A photo of the young, handsome Keith Murray taken before shipping overseas.
Keith Murray today. Bigger muscles than most twenty-year-olds, Keith pumps iron and plays golf despite having lost a number of his fingers: he plays with a left-handed club. Keith was one of the very first men in the original cadre of the 95th, joining the Group in its infancy in Spokane, Washington .
Charlie Besser and his wife were my tablemates at the final banquet. Charlie won this wooden B-17 model for being the oldest attending veteran at age 94. Charlie was one of the original cadre of the 95th, as was Keith Murray.
Adam Hinojos and his family at the banquet. Adam spent the entire war at Horham as a member of the 457th Sub Depot.
L-R: TT Gunner Irv Rothman (POW); Pilot John Walter; Bob Spinnenweber; Pilot Ed Jacobson; Bob Inman. Men whose crew position is not listed are those that I am unsure of.
Top Row, L-R: Irv Rothman, John Walter, Bob Spinnenweber, Ed Jacobson, Bob Inman, Harry Hull, Jack Bertram.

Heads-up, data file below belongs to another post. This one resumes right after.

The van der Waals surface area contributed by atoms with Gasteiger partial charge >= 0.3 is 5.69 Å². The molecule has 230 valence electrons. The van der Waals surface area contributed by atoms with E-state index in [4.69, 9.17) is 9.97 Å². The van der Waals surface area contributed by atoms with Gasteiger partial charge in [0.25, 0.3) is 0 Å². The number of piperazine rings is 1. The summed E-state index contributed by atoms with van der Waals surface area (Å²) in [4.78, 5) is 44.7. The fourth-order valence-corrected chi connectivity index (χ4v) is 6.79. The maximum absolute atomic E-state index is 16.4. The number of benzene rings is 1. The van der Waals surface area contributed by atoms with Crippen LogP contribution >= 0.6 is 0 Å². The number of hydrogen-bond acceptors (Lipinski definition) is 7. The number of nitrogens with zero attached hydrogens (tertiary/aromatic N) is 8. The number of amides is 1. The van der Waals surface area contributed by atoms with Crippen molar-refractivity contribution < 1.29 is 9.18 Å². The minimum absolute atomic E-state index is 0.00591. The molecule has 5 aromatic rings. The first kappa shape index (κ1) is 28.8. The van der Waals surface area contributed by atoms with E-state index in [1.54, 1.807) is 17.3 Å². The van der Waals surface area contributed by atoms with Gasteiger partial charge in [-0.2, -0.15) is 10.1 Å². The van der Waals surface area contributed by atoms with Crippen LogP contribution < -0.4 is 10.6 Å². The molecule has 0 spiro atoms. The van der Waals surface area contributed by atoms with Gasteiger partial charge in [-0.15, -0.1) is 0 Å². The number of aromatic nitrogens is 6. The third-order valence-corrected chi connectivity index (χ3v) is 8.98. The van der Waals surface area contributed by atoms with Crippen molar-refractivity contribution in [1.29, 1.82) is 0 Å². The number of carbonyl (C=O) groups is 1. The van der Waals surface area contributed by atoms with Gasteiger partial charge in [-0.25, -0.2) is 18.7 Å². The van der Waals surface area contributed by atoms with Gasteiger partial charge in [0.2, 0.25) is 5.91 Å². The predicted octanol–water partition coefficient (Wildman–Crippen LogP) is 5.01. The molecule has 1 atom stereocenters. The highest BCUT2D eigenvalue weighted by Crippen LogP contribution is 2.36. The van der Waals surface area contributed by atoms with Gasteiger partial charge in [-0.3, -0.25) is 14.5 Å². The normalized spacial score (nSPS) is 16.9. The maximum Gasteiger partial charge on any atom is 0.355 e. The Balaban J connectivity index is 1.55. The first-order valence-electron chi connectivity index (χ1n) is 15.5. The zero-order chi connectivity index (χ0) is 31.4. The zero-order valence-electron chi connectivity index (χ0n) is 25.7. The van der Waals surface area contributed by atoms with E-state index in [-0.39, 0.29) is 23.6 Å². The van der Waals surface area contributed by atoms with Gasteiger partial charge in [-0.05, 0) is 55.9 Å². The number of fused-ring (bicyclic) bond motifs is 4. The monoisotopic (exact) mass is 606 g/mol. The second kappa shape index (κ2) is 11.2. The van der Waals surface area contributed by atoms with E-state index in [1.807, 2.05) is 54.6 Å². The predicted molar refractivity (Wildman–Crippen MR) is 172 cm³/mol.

Bottom Row, L-R: Keith Murray, Charlie Besser, Fred Kennie, Herb Wilkov, Bob Fay.
Rob Morris, Red Dillon and Paul Dillon. Red was shot down on the Broman Crew over Munster in October 1943 and became a POW. He is one of the top-scoring ball turret gunners of the European Theater. Paul is the illustrator of my new book on the 95th.
Mary and Dub Vandergriff look at the 95th's plaque at the Tomb of the Unknown Soldier, Arlington National Cemetery.
Ben 'Rojo' Rojanksy and Herb Wilkov confer.
Herb Wilkov, a shot that captures his humanity and goodness.
My dear friend pilot John Walter, who wrote 'My War' and who helped me write 'Into the Wild Blue.
Thumbs-up from Red Dillon!
Jack Bertram, a quiet hero.
Ball turret gunner Bob Fay, a good friend and a great contributor to the unit history.
Keith Murray and his daughter. Keith proves that real men wear pink.
James Mutton presents Karl Voss with his old kit bag.